Documentary footage from the My Lai massacre. Disturbing images from The Holocaust. Quotations from the works of Sartre, Nietzsche, Kierkegaard, Heidegger and Baudelaire.... welcome to Nicholas St. John's darkest New York story, where philosophy student Kathleen Conklin (Lili Taylor) swaps one addiction for another following a ferocious attack by predatory vampire Casanova (Annabella Sciorra - "Wanna know what's gonna happen to you? Wait and see"). As Kathleen's mind and body go through a slow, torturous change, course tutor (Paul Calderon) and fellow student Jean (Edie Falco) grow increasingly concerned by her behaviour, and eventually find themselves inhabiting the same twilight world. Kathleen's agony - both mental and physical - intensifies when she encounters another vampire, Peina (Christopher Walken), who claims he's been 'fasting' for 40 years and that he can teach her abstinence: a case of will controlling habit, or throwaway lines from another false witness? If Kathleen feels her thirst for knowledge (libraries with "rows of crumbling tombstones") is akin to slow suffocation, Peina's offer to teach her discipline is worse. He's in the same mould as her tutor, so the rejection of both evils is her only option.
"There's a difference between jumping and being pushed."
The Addiction is about choices. Kathleen makes her decision and continues a downwards spiral, playing hostess at her graduation party which turns into a bloody massacre. Here, Kathleen's victims lay waste to their enemies from the charnel house of learning; a frenzied assault that takes it's toll on Conklin who ends up in a hospital bed, suffering from a heavy blood overdose.
"I am the resurrection." John X1:25
And so we move towards the haunting finale, which can be interpreted in any one of three different ways; just one aspect of a film that marks the most challenging and fruitful collaboration between Abel Ferara and scriptwriter Nicholas St. John. Written after the tragic death of St. John's son, The Addiction examines the very nature of evil, with a literate screenplay raising many profound questions and, refreshingly, attempting to come up with the answers. Ferrara and St. John have never been afraid of getting their hands dirty, and long-time supporters of this duo will find The Addiction inhabits the same seedy locale as Bad Lieutenant and Ms 45, sharing themes of addiction and redemption with the former, and echoing several scenes from the latter: witness Casanova snatching Kathleen off the street and dragging her down a dark alley, while Kathleen's 'Victim's Ball' is next door neighbour to Thana's Ms 45 massacre. The names of Zoe Lund (RIP) and Harvey Keitel are synonymous with the aforementioned films, but The Addiction is blessed with several outstanding performances that improve with age: Lili Taylor taking us into a world of of pain, changing from a young, free-thinking woman into a feral child of darkness who must find the strength to move back into the light; Christopher Walken playing Christopher Walken, which means the character of the (possibly) charlatan Peina is an all-too brief pleasure to behold, and solid support from Paul Calderon and Edie Falco. Even Kathryn Erbe's few allotted minutes have considerable impact as Kathleen turns an all night study session into a virtual replay of her own ordeal ("My indifference is not the concern here. It's your astonishment that needs study.") Annabella Sciorra? Definitely the cream of the crop, taking all the best lines and making every word count, while exhibiting a strong sexual presence with a deliciously violent scent of the supernatural.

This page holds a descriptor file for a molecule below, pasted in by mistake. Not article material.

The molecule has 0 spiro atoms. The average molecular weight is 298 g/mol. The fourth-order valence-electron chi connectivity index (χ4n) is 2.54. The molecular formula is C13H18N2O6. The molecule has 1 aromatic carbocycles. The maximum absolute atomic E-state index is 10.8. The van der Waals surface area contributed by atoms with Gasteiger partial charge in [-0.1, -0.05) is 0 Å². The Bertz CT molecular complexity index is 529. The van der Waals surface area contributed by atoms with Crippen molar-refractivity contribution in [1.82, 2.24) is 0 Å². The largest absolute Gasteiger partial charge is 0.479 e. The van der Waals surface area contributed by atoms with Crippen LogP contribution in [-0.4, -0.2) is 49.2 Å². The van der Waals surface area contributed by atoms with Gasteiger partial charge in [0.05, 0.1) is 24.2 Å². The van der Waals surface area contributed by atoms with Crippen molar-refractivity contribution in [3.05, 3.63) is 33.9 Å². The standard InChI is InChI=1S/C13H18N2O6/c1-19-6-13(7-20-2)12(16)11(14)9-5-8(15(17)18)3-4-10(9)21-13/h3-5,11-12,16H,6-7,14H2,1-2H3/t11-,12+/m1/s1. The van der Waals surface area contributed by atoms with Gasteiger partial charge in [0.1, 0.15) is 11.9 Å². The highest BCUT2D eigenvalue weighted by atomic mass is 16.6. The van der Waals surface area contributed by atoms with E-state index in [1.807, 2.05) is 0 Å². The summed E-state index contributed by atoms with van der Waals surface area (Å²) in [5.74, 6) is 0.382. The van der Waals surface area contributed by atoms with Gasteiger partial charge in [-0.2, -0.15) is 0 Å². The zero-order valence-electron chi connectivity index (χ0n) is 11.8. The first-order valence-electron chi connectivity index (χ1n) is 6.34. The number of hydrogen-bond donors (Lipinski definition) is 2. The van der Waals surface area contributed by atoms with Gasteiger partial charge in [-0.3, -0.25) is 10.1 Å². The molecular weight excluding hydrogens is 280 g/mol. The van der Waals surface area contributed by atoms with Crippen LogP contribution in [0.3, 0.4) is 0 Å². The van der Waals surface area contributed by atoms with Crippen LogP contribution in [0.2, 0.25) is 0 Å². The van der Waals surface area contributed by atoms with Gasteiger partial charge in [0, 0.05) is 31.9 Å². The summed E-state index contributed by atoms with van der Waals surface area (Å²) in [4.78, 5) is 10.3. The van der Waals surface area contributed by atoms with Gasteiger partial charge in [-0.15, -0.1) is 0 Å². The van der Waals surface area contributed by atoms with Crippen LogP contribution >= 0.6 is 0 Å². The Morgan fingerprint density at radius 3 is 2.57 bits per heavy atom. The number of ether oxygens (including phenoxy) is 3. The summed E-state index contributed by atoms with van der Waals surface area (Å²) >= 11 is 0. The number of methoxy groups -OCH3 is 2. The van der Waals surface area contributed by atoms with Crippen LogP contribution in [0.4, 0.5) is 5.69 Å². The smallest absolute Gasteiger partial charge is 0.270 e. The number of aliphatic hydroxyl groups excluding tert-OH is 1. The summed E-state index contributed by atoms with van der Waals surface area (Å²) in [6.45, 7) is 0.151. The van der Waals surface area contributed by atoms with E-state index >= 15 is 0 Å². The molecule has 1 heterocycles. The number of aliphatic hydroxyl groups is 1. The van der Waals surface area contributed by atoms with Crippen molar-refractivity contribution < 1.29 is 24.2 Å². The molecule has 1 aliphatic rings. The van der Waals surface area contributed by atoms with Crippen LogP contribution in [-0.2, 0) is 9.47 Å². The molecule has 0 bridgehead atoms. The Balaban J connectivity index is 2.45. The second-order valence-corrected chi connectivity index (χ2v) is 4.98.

Those reared on traditional vampire law will find St. John's script merely pays lip service to established conventions; covered mirrors, aversion to light and extended bursts of blood-sucking are all represented but the real deal here concerns the eternal questions surrounding mankind: we do evil because we are evil. The last 30 years have produced a host of great vampire movies: Romero's Martin, Larraz's Vampyres, Kumel's Daughters Of Darkness, Kath Bigelow's wonderful Near Dark, Neil Jordan's Interview With The Vampire ( a worthier version of Rice's novel than we could dare to hope for) and Jean Rollin's poetic Vampire Chronicles. The Addictiondeserves inclusion in this list of greats, and may turn out to be Abel Ferara's masterpiece.
Check out the Region 2 DVD, which places The Addiction with The Funeral - another Ferrara classic.
1990's King of New York was a return to form, while the searing Bad Lieutenant quickly became the most notorious, and perhaps best, film of Ferrara's career. The nineties proved to be the director's busiest decade, as he dabbled in intense psycho-drama (Dangerous Game, The Blackout), gangster movies (The Funeral), sci-fi (Body Snatchers, New Rose Hotel) and horror (The Addiction). He continued to turn in little-seen but interesting work, such as the urban drug drama 'R Xmas and the religious allegory Mary until his higher profile returned with the likes of Welcome to New York and Pasolini.